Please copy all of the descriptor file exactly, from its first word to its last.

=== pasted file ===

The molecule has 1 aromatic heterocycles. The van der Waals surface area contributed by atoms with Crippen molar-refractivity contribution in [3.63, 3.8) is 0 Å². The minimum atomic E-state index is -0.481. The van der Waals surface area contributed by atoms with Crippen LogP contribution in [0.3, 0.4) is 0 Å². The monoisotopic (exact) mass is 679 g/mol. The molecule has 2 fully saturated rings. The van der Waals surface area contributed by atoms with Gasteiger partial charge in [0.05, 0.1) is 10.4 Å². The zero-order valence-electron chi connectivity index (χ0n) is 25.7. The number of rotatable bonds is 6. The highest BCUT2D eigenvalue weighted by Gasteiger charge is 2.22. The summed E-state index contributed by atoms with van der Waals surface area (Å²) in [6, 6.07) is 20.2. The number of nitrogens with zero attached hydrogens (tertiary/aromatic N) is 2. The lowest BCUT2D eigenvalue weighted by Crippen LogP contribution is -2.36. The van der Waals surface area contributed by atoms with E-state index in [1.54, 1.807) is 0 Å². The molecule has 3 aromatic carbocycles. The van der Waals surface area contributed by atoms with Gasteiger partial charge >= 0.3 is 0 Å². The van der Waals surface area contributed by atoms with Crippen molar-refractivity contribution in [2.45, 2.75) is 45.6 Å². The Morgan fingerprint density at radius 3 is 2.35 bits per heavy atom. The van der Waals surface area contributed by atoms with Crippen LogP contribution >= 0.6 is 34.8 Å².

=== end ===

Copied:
The molecule has 1 aromatic heterocycles. The van der Waals surface area contributed by atoms with Crippen molar-refractivity contribution in [3.63, 3.8) is 0 Å². The minimum atomic E-state index is -0.481. The van der Waals surface area contributed by atoms with Crippen LogP contribution in [0.3, 0.4) is 0 Å². The monoisotopic (exact) mass is 679 g/mol. The molecule has 2 fully saturated rings. The van der Waals surface area contributed by atoms with Gasteiger partial charge in [0.05, 0.1) is 10.4 Å². The zero-order valence-electron chi connectivity index (χ0n) is 25.7. The number of rotatable bonds is 6. The highest BCUT2D eigenvalue weighted by Gasteiger charge is 2.22. The summed E-state index contributed by atoms with van der Waals surface area (Å²) in [6, 6.07) is 20.2. The number of nitrogens with zero attached hydrogens (tertiary/aromatic N) is 2. The lowest BCUT2D eigenvalue weighted by Crippen LogP contribution is -2.36. The van der Waals surface area contributed by atoms with E-state index in [1.54, 1.807) is 0 Å². The molecule has 3 aromatic carbocycles. The van der Waals surface area contributed by atoms with Gasteiger partial charge >= 0.3 is 0 Å². The van der Waals surface area contributed by atoms with Crippen molar-refractivity contribution in [2.45, 2.75) is 45.6 Å². The Morgan fingerprint density at radius 3 is 2.35 bits per heavy atom. The van der Waals surface area contributed by atoms with Crippen LogP contribution >= 0.6 is 34.8 Å².